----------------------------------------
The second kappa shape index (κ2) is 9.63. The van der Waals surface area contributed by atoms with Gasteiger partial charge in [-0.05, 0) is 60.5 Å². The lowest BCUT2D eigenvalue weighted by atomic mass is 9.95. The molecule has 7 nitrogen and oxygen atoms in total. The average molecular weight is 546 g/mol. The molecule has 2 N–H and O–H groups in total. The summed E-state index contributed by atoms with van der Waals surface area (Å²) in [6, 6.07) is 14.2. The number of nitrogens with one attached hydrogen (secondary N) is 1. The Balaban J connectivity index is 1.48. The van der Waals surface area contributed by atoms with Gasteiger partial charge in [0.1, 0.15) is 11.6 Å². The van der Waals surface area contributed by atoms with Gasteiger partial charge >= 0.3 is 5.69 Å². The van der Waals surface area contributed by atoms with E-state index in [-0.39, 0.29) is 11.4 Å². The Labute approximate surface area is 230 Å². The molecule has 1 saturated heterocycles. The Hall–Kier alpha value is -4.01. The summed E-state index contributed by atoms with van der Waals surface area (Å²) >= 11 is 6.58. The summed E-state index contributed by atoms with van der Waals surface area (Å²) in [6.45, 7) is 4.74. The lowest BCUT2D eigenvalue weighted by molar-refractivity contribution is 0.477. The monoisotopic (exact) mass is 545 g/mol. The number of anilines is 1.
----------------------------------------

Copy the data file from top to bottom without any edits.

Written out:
The second kappa shape index (κ2) is 9.63. The van der Waals surface area contributed by atoms with Gasteiger partial charge in [-0.05, 0) is 60.5 Å². The lowest BCUT2D eigenvalue weighted by atomic mass is 9.95. The molecule has 7 nitrogen and oxygen atoms in total. The average molecular weight is 546 g/mol. The molecule has 2 N–H and O–H groups in total. The summed E-state index contributed by atoms with van der Waals surface area (Å²) in [6, 6.07) is 14.2. The number of nitrogens with one attached hydrogen (secondary N) is 1. The Balaban J connectivity index is 1.48. The van der Waals surface area contributed by atoms with Gasteiger partial charge in [0.1, 0.15) is 11.6 Å². The van der Waals surface area contributed by atoms with Gasteiger partial charge >= 0.3 is 5.69 Å². The van der Waals surface area contributed by atoms with E-state index in [-0.39, 0.29) is 11.4 Å². The Labute approximate surface area is 230 Å². The molecule has 1 saturated heterocycles. The Hall–Kier alpha value is -4.01. The summed E-state index contributed by atoms with van der Waals surface area (Å²) >= 11 is 6.58. The summed E-state index contributed by atoms with van der Waals surface area (Å²) in [6.45, 7) is 4.74. The lowest BCUT2D eigenvalue weighted by molar-refractivity contribution is 0.477. The monoisotopic (exact) mass is 545 g/mol. The number of anilines is 1.